The Saskatchewan NDP have joined forces with the province’s privacy commissioner to demand stronger legislation after the office of the premier released private information about a whistleblower who went public about poor conditions at a seniors home where he was employed.
The privacy commissioner agrees with the opposition party that safeguards need to be put in place to prevent Premier Brad Wall and his senior staff from doing something like this again.
“This has been a real mess where we had the premier of the province, the highest office in Saskatchewan, with his right hand communications intentionally breaching the privacy of a health-care worker simply to drag his name through the mud and to score political points,” said NDP Leader Cam Broten. “And this was a whistle blower. Someone who raised concern about what they saw first hand. Completely unacceptable.”
Broten says the privacy commissioner made a ruling on the subject but the premier got off the hook on a technicality. The NDP want the technicality removed so the privacy legislation applies to all levels of office because they say what happened was wrong and unfair to the healthcare worker who had his information released.
Peter Bowden, a healthcare worker who worked at Oliver Lodge Special Care Home, went to the legislature on March, 30 to publicly complain about the conditions in which he worked. According to information obtained from the NDP party, Bowden said the care home was largely understaffed, which led to situations involving elderly residents laying in their soiled beds for hours at a time, crying because there was nobody there to help them.
When Broten raised the case in the legislature that day he asked the premier for a promise that Bowden would not get fired for speaking out, and according to the NDP, the premier agreed at the time. Roughly a week later the premier’s executive director of communications sent a “flurry” of emails to media all over the province, revealing details from Bowden’s personal work file that said he was previously under investigation by his employers.
“The gist of it is, information was given to Mr. Wall that shouldn’t have been given and then he intentionally, through his right hand communications person, shared private confidential information about the employee with the media, in an attempt not to shed light on the story, but to simply besmirch the individual’s reputation,” said Broten.
“They were things unrelated to the concerns being raised about the quality of care that he witnessed. As the privacy commissioner ruled and demonstrated, what Mr. Wall did was inappropriate and the real desire he had was to scare people about not wanting to speak out.”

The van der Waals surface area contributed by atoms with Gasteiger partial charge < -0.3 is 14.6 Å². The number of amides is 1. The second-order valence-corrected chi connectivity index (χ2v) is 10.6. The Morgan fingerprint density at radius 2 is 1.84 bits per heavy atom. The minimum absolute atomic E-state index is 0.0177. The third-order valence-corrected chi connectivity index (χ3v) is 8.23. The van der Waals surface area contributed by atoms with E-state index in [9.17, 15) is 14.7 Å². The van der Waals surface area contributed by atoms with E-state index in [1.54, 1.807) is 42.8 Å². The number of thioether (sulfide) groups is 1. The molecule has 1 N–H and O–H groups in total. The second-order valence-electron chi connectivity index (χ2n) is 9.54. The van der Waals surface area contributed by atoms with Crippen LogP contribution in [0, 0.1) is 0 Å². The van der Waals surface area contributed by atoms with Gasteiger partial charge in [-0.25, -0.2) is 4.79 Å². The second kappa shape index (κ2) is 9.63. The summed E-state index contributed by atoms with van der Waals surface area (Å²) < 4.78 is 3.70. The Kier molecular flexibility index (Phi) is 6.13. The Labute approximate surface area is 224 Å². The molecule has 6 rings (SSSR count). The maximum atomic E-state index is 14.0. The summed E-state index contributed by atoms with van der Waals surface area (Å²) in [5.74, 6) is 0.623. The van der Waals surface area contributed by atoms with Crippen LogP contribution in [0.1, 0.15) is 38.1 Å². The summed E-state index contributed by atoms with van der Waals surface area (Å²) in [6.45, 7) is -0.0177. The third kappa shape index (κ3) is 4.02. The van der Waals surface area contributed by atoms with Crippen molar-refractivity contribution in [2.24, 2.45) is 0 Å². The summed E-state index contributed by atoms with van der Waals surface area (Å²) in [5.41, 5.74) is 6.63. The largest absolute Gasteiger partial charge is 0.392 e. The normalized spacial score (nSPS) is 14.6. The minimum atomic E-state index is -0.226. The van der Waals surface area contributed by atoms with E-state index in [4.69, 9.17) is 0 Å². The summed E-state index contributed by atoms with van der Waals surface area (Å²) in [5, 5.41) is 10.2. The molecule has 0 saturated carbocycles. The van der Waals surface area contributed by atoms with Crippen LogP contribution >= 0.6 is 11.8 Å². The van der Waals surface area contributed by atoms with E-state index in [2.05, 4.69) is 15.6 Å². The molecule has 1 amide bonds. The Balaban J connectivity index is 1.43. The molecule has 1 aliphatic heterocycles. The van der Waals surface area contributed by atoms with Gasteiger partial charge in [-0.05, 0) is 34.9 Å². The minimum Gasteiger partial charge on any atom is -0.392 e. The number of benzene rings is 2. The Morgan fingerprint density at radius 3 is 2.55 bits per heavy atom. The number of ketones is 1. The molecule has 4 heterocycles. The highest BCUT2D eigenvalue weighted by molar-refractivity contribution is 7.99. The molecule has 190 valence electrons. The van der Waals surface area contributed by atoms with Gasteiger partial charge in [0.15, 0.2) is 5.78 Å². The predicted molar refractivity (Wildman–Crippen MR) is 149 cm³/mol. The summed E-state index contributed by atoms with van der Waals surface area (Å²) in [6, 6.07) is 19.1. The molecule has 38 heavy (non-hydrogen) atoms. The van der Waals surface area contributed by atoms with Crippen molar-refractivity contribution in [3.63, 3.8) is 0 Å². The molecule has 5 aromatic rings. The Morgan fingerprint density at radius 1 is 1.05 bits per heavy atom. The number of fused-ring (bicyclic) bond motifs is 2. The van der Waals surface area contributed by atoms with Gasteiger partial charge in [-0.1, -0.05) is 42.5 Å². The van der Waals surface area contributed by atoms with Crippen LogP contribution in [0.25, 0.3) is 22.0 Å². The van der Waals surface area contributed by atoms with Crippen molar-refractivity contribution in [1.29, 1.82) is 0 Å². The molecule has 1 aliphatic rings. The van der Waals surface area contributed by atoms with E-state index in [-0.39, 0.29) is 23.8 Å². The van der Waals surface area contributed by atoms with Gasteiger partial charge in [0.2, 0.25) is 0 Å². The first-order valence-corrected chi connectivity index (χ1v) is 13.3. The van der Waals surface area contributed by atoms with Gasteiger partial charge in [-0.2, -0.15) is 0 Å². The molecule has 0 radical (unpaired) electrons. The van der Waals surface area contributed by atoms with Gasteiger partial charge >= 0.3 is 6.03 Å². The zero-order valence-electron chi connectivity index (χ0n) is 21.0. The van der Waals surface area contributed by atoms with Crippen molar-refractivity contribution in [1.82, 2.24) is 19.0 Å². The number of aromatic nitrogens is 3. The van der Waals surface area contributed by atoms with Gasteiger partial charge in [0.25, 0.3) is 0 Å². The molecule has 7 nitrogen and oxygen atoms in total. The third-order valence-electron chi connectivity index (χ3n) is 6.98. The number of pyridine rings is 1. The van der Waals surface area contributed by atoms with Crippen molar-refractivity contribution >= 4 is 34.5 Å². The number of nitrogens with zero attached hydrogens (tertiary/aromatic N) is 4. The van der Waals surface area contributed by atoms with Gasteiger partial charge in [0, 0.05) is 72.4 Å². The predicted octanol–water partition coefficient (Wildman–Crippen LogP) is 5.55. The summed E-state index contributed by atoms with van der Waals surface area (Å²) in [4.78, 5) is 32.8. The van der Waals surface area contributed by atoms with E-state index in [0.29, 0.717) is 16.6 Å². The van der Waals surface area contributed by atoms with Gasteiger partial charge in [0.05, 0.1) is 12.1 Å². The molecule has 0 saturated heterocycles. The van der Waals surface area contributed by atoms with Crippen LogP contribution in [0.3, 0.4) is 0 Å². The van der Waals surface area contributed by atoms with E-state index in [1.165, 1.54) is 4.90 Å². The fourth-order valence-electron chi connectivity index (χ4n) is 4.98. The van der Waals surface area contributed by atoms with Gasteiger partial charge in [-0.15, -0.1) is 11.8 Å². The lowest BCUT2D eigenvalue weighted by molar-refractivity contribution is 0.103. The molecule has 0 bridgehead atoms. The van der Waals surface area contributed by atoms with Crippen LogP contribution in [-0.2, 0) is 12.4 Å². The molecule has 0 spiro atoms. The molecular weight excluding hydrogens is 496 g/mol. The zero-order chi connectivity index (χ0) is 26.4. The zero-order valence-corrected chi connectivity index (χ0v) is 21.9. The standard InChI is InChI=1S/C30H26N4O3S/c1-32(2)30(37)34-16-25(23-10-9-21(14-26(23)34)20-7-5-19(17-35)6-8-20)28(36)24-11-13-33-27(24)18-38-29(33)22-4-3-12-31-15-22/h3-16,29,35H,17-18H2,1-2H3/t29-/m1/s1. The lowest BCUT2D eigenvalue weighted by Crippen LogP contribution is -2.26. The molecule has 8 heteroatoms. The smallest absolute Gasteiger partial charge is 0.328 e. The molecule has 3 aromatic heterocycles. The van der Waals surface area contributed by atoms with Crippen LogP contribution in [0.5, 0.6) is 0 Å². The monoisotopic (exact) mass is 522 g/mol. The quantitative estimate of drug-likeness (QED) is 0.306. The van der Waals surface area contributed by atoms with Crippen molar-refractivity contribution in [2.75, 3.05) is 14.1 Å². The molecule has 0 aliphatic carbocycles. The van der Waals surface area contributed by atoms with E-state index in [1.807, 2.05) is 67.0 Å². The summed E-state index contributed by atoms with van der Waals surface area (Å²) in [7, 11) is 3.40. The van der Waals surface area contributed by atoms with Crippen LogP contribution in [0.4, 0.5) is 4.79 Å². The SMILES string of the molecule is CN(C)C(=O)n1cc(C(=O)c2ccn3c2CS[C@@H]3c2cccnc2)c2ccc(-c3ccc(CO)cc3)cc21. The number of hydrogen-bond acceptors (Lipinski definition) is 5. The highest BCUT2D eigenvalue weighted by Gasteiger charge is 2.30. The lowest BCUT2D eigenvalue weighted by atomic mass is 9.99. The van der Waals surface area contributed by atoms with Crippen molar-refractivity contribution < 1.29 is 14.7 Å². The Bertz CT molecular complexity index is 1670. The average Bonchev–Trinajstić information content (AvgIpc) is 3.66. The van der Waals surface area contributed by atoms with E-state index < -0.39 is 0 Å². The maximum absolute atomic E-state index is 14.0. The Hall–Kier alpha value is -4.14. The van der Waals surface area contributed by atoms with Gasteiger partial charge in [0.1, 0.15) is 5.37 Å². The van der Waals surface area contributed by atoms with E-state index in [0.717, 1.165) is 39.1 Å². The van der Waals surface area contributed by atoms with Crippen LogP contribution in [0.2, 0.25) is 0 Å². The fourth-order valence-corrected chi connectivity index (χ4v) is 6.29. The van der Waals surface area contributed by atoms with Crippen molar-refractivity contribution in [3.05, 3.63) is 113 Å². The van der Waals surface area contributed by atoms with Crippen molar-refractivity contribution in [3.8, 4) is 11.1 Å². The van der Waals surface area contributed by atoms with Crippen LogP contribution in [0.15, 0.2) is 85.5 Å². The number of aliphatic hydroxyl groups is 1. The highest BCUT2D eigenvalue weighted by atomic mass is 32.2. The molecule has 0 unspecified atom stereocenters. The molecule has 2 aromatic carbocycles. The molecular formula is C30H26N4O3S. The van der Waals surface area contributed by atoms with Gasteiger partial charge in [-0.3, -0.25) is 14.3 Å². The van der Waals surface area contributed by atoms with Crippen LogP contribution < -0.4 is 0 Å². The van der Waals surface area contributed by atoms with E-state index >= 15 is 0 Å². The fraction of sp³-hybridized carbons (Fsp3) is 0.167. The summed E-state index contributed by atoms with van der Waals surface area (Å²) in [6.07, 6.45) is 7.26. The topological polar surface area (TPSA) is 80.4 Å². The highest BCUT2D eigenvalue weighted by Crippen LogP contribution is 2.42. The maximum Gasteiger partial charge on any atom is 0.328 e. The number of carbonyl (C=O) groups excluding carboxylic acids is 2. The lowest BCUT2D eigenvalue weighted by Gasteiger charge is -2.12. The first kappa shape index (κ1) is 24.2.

The privacy commissioner ruled that it is illegal to reveal personal employment information of a person to the media and that it was, in fact, illegal for Bowden’s employer to share the information with the health region, which shared it with the health minister and then onto the premier. The NDP also say that when Bowden went to the legislature, his employment record was clean and they were able to confirm the fact with his union.
Within a week of him blowing the whistle, though, he was being investigated for things the government claimed happened 10 years previous. Bowden was subsequently dismissed from Oliver Lodge in August.
According an NDP press release from Aug. 18, the privacy commissioner recommends that, “The Freedom of Information and Protection of Privacy Act should be amended to apply to the premier’s office and ministers’ offices. The commissioner notes that the premier and his ministers ‘are not exempt from society’s expectations that they protect personal information and personal health information’.
“He also recommended amendments to The Public Interest Disclosure Act, to provide health care workers with reasonable whistle-blower protection, as well as an update to the Overarching Personal Information Privacy Framework and a code of conduct.”
The Opposition New Democrats support the commissioner’s recommendations and called on the government to commit to make the necessary changes during the fall session of the Legislative Assembly.